Cuddy & Feder, LLP, White Plains, N.Y. (Joshua J. Grauer of counsel), for appellants.
Lisa M. Solomon, New York, N.Y., and Marcus, Gould & Sussman, LLP, White Plains, N.Y. (Kenneth Gould of counsel), for respondent (one brief filed).
MARK C. DILLON, J.P., DANIEL D. ANGIOLILLO, CHERYL E. CHAMBERS, SYLVIA HINDS-RADIX, JJ.
DECISION & ORDER
In an action, inter alia, pursuant to RPAPL article 15 for a judgment declaring that the boundary line between the plaintiffs' and the defendant's adjoining properties is as described in their deeds and to enjoin the alleged encroachment of the defendant's driveway onto the plaintiffs' property, the plaintiffs appeal from an order of the Supreme Court, Westchester County (Adler, J.), entered May 15, 2012, which denied their motion for summary judgment, inter alia, declaring that the description of the boundary line in the deeds for their property and the defendant's property is the legal boundary line between the two properties, declaring that the defendant's driveway curb unlawfully encroaches over the legal boundary line onto their property, directing the defendant to remove the encroaching portion of the driveway, and dismissing the defendant's counterclaim for a judgment declaring that a hedgerow and chain-link fence constitutes the boundary line between the two properties pursuant to the doctrine of practical location.
ORDERED that the order is affirmed, with costs.
The plaintiffs commenced this action against the defendant, inter alia, pursuant to RPAPL article 15 for a judgment declaring that the boundary line between their adjoining properties is as described in their deeds and to enjoin the alleged encroachment of the defendant's driveway onto their property. The defendant asserted a counterclaim for a judgment declaring that a hedgerow and chain-link fence running parallel to the recorded boundary line is the legal boundary line under the doctrine of practical location. The plaintiffs moved for summary judgment, and the Supreme Court denied the motion.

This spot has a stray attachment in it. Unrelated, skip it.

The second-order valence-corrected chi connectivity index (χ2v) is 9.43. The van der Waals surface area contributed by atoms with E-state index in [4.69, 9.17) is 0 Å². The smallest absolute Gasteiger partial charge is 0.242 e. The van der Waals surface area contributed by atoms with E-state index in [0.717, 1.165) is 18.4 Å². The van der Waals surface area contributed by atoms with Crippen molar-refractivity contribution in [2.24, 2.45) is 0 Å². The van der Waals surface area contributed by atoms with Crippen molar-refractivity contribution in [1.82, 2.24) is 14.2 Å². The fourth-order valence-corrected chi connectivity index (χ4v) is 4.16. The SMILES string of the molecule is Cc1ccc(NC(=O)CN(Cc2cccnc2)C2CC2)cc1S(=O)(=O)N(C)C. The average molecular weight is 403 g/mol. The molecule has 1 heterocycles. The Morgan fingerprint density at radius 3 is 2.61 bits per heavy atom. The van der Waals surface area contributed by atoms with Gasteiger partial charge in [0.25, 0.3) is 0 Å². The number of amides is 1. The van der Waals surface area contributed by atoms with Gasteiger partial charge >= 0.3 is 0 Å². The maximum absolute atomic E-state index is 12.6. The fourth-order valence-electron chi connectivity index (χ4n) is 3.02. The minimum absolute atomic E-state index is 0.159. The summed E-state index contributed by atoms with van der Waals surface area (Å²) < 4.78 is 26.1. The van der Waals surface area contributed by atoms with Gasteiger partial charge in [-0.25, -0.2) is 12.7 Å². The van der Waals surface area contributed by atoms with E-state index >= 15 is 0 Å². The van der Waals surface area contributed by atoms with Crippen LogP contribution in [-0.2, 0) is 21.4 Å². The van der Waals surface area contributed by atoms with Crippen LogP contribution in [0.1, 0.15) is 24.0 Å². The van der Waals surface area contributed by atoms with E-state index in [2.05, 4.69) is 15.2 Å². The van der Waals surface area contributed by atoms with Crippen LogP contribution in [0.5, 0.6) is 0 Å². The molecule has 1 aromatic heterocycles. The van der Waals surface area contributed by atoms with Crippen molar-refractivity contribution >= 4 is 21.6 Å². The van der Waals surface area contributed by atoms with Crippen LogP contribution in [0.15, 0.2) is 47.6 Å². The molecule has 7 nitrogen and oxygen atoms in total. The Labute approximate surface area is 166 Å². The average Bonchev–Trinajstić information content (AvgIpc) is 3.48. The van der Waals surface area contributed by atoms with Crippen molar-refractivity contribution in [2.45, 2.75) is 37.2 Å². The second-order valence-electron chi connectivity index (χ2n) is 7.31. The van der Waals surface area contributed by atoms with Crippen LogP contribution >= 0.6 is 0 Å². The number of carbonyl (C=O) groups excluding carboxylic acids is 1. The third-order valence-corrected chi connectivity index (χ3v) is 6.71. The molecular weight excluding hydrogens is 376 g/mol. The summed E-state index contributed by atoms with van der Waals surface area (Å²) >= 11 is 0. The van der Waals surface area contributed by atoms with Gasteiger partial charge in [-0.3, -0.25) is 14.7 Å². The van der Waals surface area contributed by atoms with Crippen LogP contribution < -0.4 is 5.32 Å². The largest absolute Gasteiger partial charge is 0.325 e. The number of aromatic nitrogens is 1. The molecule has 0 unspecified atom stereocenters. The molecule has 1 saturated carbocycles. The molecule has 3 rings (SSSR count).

Pursuant to the doctrine of practical location, "[a] practical location of a boundary line and an acquiescence therein for more than the statutory period is conclusive of the location of such boundary... although such line may not in fact be the true line according to the calls of the deeds of the adjoining owners" (McMahon v Thornton, 69 A.D.3d 1157, 1160 [internal quotation marks omitted]; see Katz v Kaiser, 154 NY 294, 298; Baldwin v Brown, 16 NY 359, 362-364; Kaneb v Lamay, 58 A.D.3d 1097, 1098). "[A]pplication of the doctrine requires a clear demarcation of a boundary line and proof that there is mutual acquiescence to the boundary by the parties such that it is definitely and equally known, understood and settled'" (McMahon v Thornton, 69 A.D.3d at 1160, quoting Robert v Shaul, 62 A.D.3d 1127, 1128; see Tesone v Hoffman, 84 A.D.3d 1219, 1220).
Contrary to the plaintiffs' contention, an unknown or disputed boundary line and an agreement between adjoining owners fixing the true boundary line are not required elements for the doctrine of practical location to apply (see Katz v Kaiser, 154 NY at 298-299; Sherman v Kane, 86 NY 57, 73; Baldwin v Brown, 16 NY at 362-364; Bell v Hayes, 60 App Div 382, 386-387; cf. Harris v Oakley, 130 NY 1, 5; Wood v Lafayette, 46 NY 484, 488).
Here, in opposition to the plaintiffs' prima facie showing of the location of the recorded boundary line, the defendant submitted evidence raising a triable issue of fact as to whether the parties' predecessors-in-interest mutually acquiesced to the hedgerow and chain-link fence as the boundary line for a period of more than 10 years (see Rautenstrauch v Bakhru, 93 A.D.3d 836; cf. Robert v Shaul, 62 A.D.3d at 1128-1129; Hadix v Schmelzer, 1 ...